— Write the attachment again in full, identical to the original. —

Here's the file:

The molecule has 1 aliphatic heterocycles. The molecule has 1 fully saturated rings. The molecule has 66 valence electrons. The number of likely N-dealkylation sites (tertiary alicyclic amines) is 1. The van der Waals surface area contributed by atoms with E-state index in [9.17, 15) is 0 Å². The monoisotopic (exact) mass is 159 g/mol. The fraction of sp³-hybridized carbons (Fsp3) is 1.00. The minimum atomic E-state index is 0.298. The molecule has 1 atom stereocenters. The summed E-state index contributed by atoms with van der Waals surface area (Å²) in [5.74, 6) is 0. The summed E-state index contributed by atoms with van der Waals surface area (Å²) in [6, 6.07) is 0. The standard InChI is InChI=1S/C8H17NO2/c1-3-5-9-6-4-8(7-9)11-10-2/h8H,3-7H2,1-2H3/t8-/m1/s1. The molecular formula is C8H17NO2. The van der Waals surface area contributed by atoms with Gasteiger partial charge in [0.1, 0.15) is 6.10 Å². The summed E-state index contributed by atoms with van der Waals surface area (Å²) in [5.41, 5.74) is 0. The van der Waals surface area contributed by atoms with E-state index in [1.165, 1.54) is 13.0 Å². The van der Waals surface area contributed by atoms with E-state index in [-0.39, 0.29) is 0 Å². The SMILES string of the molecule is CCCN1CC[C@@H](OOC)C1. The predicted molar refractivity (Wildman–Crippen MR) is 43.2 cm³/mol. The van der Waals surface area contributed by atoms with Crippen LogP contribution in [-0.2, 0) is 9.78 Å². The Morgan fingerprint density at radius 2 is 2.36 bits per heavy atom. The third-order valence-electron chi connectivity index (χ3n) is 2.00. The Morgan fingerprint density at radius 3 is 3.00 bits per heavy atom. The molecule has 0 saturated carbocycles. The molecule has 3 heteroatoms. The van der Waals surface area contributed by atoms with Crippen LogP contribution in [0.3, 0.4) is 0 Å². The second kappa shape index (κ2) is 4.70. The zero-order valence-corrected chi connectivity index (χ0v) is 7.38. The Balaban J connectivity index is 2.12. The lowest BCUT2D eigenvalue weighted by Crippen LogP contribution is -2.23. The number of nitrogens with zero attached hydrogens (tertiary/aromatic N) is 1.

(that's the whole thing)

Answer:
The molecule has 1 aliphatic heterocycles. The molecule has 1 fully saturated rings. The molecule has 66 valence electrons. The number of likely N-dealkylation sites (tertiary alicyclic amines) is 1. The van der Waals surface area contributed by atoms with E-state index in [9.17, 15) is 0 Å². The monoisotopic (exact) mass is 159 g/mol. The fraction of sp³-hybridized carbons (Fsp3) is 1.00. The minimum atomic E-state index is 0.298. The molecule has 1 atom stereocenters. The summed E-state index contributed by atoms with van der Waals surface area (Å²) in [5.74, 6) is 0. The summed E-state index contributed by atoms with van der Waals surface area (Å²) in [6, 6.07) is 0. The standard InChI is InChI=1S/C8H17NO2/c1-3-5-9-6-4-8(7-9)11-10-2/h8H,3-7H2,1-2H3/t8-/m1/s1. The molecular formula is C8H17NO2. The van der Waals surface area contributed by atoms with Gasteiger partial charge in [0.1, 0.15) is 6.10 Å². The summed E-state index contributed by atoms with van der Waals surface area (Å²) in [5.41, 5.74) is 0. The van der Waals surface area contributed by atoms with E-state index in [1.165, 1.54) is 13.0 Å². The van der Waals surface area contributed by atoms with E-state index in [-0.39, 0.29) is 0 Å². The SMILES string of the molecule is CCCN1CC[C@@H](OOC)C1. The predicted molar refractivity (Wildman–Crippen MR) is 43.2 cm³/mol. The van der Waals surface area contributed by atoms with Crippen LogP contribution in [-0.2, 0) is 9.78 Å². The Morgan fingerprint density at radius 2 is 2.36 bits per heavy atom. The third-order valence-electron chi connectivity index (χ3n) is 2.00. The Morgan fingerprint density at radius 3 is 3.00 bits per heavy atom. The molecule has 0 saturated carbocycles. The molecule has 3 heteroatoms. The van der Waals surface area contributed by atoms with Crippen LogP contribution in [0.3, 0.4) is 0 Å². The second kappa shape index (κ2) is 4.70. The zero-order valence-corrected chi connectivity index (χ0v) is 7.38. The Balaban J connectivity index is 2.12. The lowest BCUT2D eigenvalue weighted by Crippen LogP contribution is -2.23. The number of nitrogens with zero attached hydrogens (tertiary/aromatic N) is 1.